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Microsoft Flow – Send an email with options buttons

Microsoft Flow Test Runs

Sometimes with managing cases in Microsoft Dynamics 365, users want to automate sending an email to a customer and present them with some basic buttons so that the customer can choose whether to close a case without the need to reply directly to the email. In this post, I’m going to show you how we can leverage Microsoft Flow to send the email for us with the button options.

Triggering the Flow

There are a few ways we could trigger this Flow, for the purpose of this post, I’ve created a simple tickbox on the case form and once its ticked, I will trigger the flow to send out the email.
Dynamics 365 Send Chaser field

Flow Logic

For the Flow, my trigger is set to cases and I have a condition to check if the field is equal to true (ticked).

Microsoft Flow Logic part 1

My no branch is very simple, I’m terminating the flow with a status of cancelled. I like to set the status of cancelled so I can tell if a Flow has executed any logic. This is my preference to help me troubleshoot issues, but you could set this to succeeded if you prefer.

Microsoft Flow No Condition

My Yes branch has all the logic I need to action my email with options. Firstly, I fetch the contact record associated to the case so that I can get the email address. Unlike Microsoft Dynamics 365 workflows where you would map the contact to the ‘to’ field in the email, in Microsoft Flow you need to fetch all the data manually from the system.

Microsoft Flow Yes Condition Get Contact Details

I’ve then chosen the Send Email with Options Action under Office 365. This allows me to configure the various options I want to present to the user. I’ve mapped email from the contact and also merged in some personalisation such as the contact first name. I’ve set my options as ‘Yes please close my case’, ‘my case is not resolved’ and ‘Please call me’. Based on the different options you provide, you can then action the responses appropriately.

Microsoft Flow Send Email with Options Step

I’ve then added a couple of parallel actions, the first is a switch statement that I’ll run through further down and in the last action. I’ve set a delay action to wait 4 days, send an email to say that the customer has not responded and terminate the Flow with a status of succeeded. As this is an example, I’ve kept this bit fairly simple. You could make this more complex and update the case status in Dynamics 365 or trigger some additional actions etc.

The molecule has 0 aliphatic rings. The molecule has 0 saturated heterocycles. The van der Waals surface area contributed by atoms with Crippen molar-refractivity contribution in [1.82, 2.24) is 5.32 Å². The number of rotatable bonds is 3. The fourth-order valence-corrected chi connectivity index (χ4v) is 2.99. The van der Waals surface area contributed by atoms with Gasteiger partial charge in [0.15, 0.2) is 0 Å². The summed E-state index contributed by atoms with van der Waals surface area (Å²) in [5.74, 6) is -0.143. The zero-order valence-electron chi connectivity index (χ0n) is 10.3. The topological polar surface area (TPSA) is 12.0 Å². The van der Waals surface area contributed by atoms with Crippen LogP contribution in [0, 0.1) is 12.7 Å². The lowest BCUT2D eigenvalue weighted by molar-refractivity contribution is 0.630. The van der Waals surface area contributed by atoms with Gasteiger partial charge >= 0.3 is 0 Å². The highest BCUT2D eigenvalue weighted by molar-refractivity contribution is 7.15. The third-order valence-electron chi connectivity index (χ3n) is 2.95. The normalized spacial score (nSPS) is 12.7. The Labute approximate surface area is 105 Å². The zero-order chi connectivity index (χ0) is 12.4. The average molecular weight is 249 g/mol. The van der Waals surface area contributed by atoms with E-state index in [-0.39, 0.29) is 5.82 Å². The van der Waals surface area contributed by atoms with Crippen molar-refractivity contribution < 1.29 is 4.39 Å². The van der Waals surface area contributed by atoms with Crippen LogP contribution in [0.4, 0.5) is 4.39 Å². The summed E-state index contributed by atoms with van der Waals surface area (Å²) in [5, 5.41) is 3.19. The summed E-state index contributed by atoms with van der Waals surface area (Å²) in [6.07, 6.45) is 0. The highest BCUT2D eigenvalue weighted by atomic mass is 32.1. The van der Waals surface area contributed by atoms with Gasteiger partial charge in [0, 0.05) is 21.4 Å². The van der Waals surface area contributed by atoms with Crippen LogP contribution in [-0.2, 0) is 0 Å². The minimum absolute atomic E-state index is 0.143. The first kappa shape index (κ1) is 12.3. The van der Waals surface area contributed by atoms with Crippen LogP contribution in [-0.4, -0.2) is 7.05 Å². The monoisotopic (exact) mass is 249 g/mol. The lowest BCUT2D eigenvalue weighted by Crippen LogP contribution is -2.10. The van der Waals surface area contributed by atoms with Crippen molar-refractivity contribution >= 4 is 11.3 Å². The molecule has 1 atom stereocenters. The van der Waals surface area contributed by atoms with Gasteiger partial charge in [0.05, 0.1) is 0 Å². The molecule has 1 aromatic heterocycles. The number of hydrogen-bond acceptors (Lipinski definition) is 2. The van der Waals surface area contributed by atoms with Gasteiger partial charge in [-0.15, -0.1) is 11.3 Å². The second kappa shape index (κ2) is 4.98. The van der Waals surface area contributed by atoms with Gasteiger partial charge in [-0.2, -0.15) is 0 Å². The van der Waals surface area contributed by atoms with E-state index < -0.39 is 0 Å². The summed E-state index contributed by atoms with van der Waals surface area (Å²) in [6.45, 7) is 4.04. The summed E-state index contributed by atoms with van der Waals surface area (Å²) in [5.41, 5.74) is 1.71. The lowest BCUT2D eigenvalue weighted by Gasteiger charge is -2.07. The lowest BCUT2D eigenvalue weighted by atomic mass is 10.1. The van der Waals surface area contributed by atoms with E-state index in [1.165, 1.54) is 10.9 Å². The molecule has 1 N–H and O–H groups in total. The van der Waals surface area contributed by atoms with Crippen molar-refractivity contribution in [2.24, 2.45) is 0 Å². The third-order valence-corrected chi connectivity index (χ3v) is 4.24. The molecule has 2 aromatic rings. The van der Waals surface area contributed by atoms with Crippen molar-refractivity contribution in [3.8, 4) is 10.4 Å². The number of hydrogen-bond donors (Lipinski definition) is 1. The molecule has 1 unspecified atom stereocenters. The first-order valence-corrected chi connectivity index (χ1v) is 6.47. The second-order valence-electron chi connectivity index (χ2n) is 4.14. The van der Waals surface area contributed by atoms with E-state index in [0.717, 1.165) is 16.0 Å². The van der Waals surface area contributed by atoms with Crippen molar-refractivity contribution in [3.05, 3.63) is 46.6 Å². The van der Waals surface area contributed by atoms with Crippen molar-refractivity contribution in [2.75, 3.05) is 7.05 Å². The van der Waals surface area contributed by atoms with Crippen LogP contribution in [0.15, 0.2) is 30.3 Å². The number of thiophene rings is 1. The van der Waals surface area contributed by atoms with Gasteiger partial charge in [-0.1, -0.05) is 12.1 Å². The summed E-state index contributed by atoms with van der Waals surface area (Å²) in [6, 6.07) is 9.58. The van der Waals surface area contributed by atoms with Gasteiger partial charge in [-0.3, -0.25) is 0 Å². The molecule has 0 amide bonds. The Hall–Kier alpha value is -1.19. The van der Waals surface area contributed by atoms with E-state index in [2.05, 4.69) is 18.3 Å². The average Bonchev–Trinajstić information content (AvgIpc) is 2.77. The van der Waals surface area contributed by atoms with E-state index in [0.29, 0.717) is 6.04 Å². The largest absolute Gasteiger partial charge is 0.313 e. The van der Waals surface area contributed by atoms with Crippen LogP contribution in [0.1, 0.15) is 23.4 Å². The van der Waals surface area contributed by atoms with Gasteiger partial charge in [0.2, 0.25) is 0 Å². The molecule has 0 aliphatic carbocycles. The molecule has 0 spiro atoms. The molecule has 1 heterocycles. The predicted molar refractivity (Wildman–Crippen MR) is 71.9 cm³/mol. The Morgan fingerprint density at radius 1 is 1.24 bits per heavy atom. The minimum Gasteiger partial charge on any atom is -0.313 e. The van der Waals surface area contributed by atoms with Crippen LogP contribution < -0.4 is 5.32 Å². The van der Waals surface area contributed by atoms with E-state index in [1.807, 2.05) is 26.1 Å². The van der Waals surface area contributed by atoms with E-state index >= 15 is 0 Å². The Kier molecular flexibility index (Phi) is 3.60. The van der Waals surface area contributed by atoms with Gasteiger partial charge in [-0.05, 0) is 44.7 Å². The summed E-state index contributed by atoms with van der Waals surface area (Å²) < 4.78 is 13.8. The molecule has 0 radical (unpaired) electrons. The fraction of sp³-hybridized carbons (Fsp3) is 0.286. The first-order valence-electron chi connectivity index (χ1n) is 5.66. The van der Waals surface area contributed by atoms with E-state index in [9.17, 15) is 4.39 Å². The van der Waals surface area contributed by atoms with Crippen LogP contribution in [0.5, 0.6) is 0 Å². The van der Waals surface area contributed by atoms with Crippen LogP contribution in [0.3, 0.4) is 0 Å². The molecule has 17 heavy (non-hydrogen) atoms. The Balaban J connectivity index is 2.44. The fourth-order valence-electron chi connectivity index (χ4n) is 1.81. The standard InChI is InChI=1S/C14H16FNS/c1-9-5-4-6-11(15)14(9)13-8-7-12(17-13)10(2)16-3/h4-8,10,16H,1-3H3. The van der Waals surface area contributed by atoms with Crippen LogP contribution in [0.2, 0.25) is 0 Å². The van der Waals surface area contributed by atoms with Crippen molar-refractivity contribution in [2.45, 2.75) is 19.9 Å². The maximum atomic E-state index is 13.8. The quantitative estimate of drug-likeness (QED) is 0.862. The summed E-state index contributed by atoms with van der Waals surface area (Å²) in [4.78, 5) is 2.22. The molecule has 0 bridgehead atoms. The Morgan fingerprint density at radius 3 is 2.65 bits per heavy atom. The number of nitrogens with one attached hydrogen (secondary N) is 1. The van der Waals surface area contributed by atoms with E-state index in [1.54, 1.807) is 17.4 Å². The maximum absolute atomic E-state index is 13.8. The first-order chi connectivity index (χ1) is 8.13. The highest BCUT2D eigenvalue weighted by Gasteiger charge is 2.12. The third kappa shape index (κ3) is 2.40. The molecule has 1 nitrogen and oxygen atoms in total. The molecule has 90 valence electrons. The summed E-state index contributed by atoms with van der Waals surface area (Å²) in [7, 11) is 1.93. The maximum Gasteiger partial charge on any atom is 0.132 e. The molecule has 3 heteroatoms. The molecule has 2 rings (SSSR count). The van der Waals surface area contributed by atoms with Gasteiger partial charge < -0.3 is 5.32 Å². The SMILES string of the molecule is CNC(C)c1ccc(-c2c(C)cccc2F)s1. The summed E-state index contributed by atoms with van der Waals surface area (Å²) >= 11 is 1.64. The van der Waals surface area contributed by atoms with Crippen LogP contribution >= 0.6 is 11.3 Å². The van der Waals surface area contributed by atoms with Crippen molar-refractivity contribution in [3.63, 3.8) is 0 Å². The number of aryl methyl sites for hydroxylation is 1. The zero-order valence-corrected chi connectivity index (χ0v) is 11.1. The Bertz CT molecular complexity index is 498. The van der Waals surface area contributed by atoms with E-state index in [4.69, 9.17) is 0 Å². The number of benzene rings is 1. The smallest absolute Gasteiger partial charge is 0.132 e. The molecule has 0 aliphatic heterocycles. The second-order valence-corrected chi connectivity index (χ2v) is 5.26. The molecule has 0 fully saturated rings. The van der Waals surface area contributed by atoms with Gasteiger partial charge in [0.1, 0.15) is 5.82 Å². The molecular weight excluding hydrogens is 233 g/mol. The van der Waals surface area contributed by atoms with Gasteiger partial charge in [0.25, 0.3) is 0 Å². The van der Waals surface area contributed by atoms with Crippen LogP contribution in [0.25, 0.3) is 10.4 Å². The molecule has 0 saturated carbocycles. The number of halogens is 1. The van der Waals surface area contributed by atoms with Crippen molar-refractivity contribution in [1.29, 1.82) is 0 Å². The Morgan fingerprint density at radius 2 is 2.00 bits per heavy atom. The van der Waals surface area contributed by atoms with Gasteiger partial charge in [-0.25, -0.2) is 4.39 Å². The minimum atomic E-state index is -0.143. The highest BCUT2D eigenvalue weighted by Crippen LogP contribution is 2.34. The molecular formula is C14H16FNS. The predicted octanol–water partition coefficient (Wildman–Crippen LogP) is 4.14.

Microsoft Flow Parallel action

On the other parallel branch, my switch statement allows me to configure different outputs based on the option selected by the email recipient.

Microsoft Flow Switch Statement

The Selected Option value is an output provided by the Send email with options action.

Microsoft Flow Selected OptionMicrosoft Flow Selected Option 2

If the customer selects ‘Yes please close my case’, I’m updating a field on the record that will trigger a Dynamics workflow to close the case. You can’t close cases directly using the Update record action in Microsoft Flow. Another alternative if you didn’t want to do this is to look at potentially calling the Dynamics Web API directly from Flow to do this but that’s a post for another day. For now, we’ll update a hidden field that will trigger the closure via a workflow.
I’ve also terminated the Flow after this action so that the parallel action I mentioned above doesn’t process if the recipient has clicked on a button.

Microsoft Flow Close Case

If the recipient selected ‘my case is not resolved’, I’ve just updated the description as an example. You could update the status reason or again update a hidden field to trigger some sort of escalation process if you prefer.

Microsoft Flow Case is not resolved

If the ‘Please call me’ option is selected, I’ve created a task regarding the case due straight away for the case owner to contact the recipient. We could also send an email or post a message into a Microsoft Teams channel if that is what is required.

Microsoft Flow Request a call back

The overall Flow looks like this:

Microsoft Flow Overview

Customer Experience

Lets look at the experience from the customers point of view.

The recipient receives an email in their mailbox and they click the Please call me button.

3 Microsoft Flow Email with buttons in Gmail

They then get a confirmation screen that they can close when required.

Microsoft Flow Response Window

From a Microsoft Dynamics 365 perspective, as the email is sent from my mailbox I can track it to the appropriate case.

email activity in Dynamics 365

Once clicked, the task is successfully created against the case!

Dynamics 365 Task created

The run history in Flow shows us the path the Flow has taken based on the recipients selection.

Microsoft Flow Test Runs

The creation of the Flow took me about 10 minutes and its really intuitive. Microsoft Flow opens up a load of possibilities that we’ve never been able to do out of the box with standard Microsoft Dynamics 365 workflows. If you’re interested in learning and like the self-teach route, Microsoft have great content on the Flow website that you can access here. Otherwise, feel free to contact Rocket CRM for some Flow training!

About Kyle Mckie

Kyle was born in South Africa to a South African dad and an Italian mum. Kyle has spent over 10 years working in the CRM industry (8 Years with Microsoft Dynamics). Prior to setting up Rocket CRM he was working as a Senior Solution Architect for a Microsoft Gold Partner. Kyles early career was spent in Hotel management and from that he developed a passion for delivering excellent customer experiences.